Geographic distribution of the Gerridae in Argentina (Insecta, Heteroptera)

Silvia A. Mazzucconi, Axel O. Bachmann

Abstract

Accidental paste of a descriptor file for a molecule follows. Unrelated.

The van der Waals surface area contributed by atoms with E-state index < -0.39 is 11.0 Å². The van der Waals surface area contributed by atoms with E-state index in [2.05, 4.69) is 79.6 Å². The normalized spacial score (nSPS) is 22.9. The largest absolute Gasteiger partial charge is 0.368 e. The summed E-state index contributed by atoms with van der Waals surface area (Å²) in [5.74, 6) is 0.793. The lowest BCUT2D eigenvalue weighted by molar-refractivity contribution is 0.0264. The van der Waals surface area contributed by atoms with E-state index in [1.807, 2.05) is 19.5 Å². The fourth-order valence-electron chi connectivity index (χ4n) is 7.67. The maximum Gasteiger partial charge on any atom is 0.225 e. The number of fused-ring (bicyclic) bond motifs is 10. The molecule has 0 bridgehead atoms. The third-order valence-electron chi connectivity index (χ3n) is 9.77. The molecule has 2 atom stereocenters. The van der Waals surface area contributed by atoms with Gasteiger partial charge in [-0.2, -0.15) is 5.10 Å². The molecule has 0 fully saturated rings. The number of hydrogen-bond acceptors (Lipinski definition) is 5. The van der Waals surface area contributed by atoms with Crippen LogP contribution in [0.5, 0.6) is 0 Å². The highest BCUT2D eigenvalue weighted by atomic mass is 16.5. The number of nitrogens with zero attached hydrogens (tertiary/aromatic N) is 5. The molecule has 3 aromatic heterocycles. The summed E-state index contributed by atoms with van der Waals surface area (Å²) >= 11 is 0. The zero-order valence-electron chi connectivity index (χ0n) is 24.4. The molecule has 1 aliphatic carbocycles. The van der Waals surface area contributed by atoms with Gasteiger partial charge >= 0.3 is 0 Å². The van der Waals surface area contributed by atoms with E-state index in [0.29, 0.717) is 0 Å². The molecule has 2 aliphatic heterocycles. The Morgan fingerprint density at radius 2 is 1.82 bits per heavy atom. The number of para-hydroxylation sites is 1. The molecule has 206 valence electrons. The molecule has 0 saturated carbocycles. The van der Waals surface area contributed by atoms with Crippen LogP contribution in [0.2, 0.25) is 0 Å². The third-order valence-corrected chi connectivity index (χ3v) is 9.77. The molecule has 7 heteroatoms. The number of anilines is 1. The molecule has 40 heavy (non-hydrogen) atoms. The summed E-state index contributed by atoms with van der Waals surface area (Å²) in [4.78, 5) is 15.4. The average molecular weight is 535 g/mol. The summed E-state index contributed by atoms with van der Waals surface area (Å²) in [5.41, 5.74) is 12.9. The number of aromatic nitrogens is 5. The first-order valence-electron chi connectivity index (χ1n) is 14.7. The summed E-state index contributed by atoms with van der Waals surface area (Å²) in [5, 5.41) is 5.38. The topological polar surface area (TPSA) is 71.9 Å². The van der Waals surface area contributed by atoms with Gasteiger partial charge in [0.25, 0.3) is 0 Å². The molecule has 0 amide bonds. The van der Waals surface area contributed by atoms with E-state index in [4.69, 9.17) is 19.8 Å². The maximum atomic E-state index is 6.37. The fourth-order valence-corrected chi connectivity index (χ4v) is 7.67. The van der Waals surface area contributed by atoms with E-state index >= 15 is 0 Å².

Distributional data for the fourteen species of Gerridae known to occur in Argentina are given: Eurygerris fuscinervis (herein first recorded from San Juan and San Luis Provinces), Limnogonus (Limnogonus) aduncus (herein first recorded from Formosa Prov.), L. (L.) ignotus, L. (L.) profugus, L. (Neogerris) lubricus (herein first recorded from Cordoba Prov.), Brachymetra albinerva albinerva (herein first recorded from Salta Prov.), Rheumatobates(Rheumatobates) bonariensis, R. (R.)crassifemur crassifemur (herein first recorded from Santa Fe Prov.), Halobatopsis platensis, H. spiniventris (herein first recorded from Entre Rios Prov.), Metrobates plaumanni plaumanni, M. vigilis, Ovatametra gualeguay (herein first recorded from Buenos Aires Prov.), and Trepobates taylori (herein first recorded from Jujuy Prov.). In addition distributional maps are provided. The species characteristic for each main geographic area of Argentina are: E. fuscinervis and T. taylori for the Northwestern mountainous area; L. ignotus, L. lubricus, and R. crassifemur for the Chacoan plain; L. ignotus and H.platensis for the Bonarian plain; L. ignotus. R. bonariensis, H. platensis and O. gualeguay for the Mesopotamian plain. E. fuscinervis and T. taylori are restricted to mountain rivers and rivulets, whereas the remaining species seem to be genuine inhabitants of either rivulets in forested hilly areas (L. aduncus, L. profugus, B. albinerva, H. spiniventris, M. plaumanni and M. vigilis), or rivers. rivulets and ponds m plains (L. ignotus, L. lubricus, R. bonariensis, R. crassifemur, H platensis, and O. gualeguay). L. ignolus is a pioneer species in lowlands, readily colonizing new pools. Excepting L. aduncus, L. profugus, and O. gualeguay which are rare, the remaining species are common in Argentina (no enough data are available for B. albinerva, M. plaumanni, and M. vigilis). Gregariousness is high in E. fuscinervis, R. bonariensis, R. crassifemur, and H. platensis, and probably also in B. albmerva. The other species mentioned seem not to be gregarious, but O. gualeguay appears sometimes in the dense aggregations of H. platensis, suggesting some gregarious tendency.

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